European Journal of Endocrinology 05/2012; 167(2):173-80. · 3.14 Impact Factor
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    ABSTRACT: Cross-sectional studies have shown that chronic sub-clinical inflammation is associated with left ventricular hypertrophy (LVH), but results are conflicting. We investigated the association between baseline LVH and high-sensitivity C-reactive protein (CRP) values, both cross-sectionally and after a six-year-follow-up, in a population-based cohort (n = 1564) and a subgroup from this cohort (n = 515), without obesity, diabetes, metabolic syndrome or any drugs. ECG tracings at baseline were interpreted according to the Cornell voltage-duration product criteria: 166/1564 subjects (10.6%) showed LVH. Patients with baseline LVH showed increased BMI, waist circumference, blood pressure, and a worse metabolic pattern. Their CRP values both at baseline and at follow-up were almost two-fold higher than in patients without LVH. Similar results were found in the healthier sub-sample. In a multiple regression model, CRP at follow-up was directly associated with baseline LVH (expressed as Cornell voltage-duration product) in the whole cohort (β = 0.0003; 95%CI 0.0002-0.0006; p < 0.001) and in the sub-sample (β = 0.0003; 0.0002-0.0004; p < 0.001), after adjusting for age, sex, BMI, waist circumference, smoking, exercise levels, blood pressure and baseline CRP values. Baseline LVH, which is associated with systemic inflammation, predicts increased CRP values at follow-up, independently of cardiovascular and metabolic risk factors, both in a population-based cohort and a healthier sub-sample. The inflammatory consequences of LVH might be an intriguing subject for further researches.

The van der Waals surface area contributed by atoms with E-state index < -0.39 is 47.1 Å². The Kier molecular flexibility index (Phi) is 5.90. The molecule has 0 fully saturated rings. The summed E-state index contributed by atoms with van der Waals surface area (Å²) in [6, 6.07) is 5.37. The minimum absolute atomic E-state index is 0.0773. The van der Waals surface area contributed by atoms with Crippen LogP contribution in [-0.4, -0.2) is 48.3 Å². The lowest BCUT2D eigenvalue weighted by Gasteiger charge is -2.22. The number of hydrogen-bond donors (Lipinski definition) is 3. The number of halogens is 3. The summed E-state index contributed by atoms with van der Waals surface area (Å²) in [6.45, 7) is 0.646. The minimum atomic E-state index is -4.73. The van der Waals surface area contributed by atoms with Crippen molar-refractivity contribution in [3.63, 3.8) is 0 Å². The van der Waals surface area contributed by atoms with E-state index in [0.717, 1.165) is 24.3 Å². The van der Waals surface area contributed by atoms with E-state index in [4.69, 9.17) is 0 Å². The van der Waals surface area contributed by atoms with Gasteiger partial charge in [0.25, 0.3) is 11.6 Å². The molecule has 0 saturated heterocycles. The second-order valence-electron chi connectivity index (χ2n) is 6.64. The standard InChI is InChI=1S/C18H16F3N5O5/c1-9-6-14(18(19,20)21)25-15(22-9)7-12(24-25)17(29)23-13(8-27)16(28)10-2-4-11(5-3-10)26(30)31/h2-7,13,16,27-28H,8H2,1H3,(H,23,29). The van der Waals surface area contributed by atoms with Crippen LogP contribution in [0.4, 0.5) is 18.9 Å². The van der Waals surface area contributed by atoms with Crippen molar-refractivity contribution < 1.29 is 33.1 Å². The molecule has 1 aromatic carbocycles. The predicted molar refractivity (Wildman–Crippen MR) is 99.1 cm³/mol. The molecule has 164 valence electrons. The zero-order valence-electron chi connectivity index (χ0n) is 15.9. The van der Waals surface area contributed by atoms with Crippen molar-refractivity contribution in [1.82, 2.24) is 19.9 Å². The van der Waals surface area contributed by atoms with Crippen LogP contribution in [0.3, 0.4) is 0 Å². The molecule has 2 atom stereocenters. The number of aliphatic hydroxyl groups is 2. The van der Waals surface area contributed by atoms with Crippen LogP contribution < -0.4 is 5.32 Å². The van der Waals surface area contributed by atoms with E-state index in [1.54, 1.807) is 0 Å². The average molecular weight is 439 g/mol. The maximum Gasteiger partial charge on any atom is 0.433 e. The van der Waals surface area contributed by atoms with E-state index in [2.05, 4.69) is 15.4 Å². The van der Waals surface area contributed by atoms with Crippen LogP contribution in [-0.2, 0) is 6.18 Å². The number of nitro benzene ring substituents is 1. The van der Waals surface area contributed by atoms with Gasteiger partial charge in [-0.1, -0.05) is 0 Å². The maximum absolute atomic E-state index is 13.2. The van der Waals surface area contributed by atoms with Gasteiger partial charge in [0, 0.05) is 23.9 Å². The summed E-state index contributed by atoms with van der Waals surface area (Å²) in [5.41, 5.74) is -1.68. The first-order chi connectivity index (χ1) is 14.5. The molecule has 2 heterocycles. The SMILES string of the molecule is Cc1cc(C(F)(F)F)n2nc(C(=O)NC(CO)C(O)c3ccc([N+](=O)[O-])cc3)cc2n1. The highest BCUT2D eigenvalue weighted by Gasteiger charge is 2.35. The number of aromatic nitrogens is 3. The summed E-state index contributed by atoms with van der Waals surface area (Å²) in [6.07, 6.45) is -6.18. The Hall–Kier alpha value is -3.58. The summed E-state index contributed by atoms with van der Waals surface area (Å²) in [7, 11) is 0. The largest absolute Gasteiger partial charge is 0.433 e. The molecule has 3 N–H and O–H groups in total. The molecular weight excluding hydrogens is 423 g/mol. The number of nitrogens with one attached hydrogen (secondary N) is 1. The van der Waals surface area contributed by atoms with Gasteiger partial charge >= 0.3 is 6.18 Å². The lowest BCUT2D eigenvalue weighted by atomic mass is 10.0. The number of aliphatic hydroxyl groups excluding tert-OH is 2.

Nutrition, metabolism, and cardiovascular diseases: NMCD 03/2011; 22(8):668-76. · 3.52 Impact Factor